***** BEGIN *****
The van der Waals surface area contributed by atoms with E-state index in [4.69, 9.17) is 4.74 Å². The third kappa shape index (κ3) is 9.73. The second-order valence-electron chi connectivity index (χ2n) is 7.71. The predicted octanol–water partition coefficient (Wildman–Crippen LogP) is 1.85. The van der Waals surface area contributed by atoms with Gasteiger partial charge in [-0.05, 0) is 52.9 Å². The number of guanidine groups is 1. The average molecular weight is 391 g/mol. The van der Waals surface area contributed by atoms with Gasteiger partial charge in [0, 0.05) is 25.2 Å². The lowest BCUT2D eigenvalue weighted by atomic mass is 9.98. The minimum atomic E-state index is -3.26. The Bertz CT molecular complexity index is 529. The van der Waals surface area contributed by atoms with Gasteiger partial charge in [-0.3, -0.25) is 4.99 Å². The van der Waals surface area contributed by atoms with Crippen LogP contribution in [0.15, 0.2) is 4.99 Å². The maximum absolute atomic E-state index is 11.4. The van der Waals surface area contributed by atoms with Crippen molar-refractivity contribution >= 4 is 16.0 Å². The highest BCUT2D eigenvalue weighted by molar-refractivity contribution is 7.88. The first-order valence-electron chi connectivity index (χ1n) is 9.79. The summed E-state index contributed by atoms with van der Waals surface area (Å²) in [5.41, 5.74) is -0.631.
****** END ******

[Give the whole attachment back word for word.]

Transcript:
The van der Waals surface area contributed by atoms with E-state index in [4.69, 9.17) is 4.74 Å². The third kappa shape index (κ3) is 9.73. The second-order valence-electron chi connectivity index (χ2n) is 7.71. The predicted octanol–water partition coefficient (Wildman–Crippen LogP) is 1.85. The van der Waals surface area contributed by atoms with Gasteiger partial charge in [-0.05, 0) is 52.9 Å². The number of guanidine groups is 1. The average molecular weight is 391 g/mol. The van der Waals surface area contributed by atoms with Gasteiger partial charge in [0, 0.05) is 25.2 Å². The lowest BCUT2D eigenvalue weighted by atomic mass is 9.98. The minimum atomic E-state index is -3.26. The Bertz CT molecular complexity index is 529. The van der Waals surface area contributed by atoms with Gasteiger partial charge in [-0.3, -0.25) is 4.99 Å². The van der Waals surface area contributed by atoms with Crippen LogP contribution in [0.15, 0.2) is 4.99 Å². The maximum absolute atomic E-state index is 11.4. The van der Waals surface area contributed by atoms with Crippen molar-refractivity contribution >= 4 is 16.0 Å². The highest BCUT2D eigenvalue weighted by molar-refractivity contribution is 7.88. The first-order valence-electron chi connectivity index (χ1n) is 9.79. The summed E-state index contributed by atoms with van der Waals surface area (Å²) in [5.41, 5.74) is -0.631.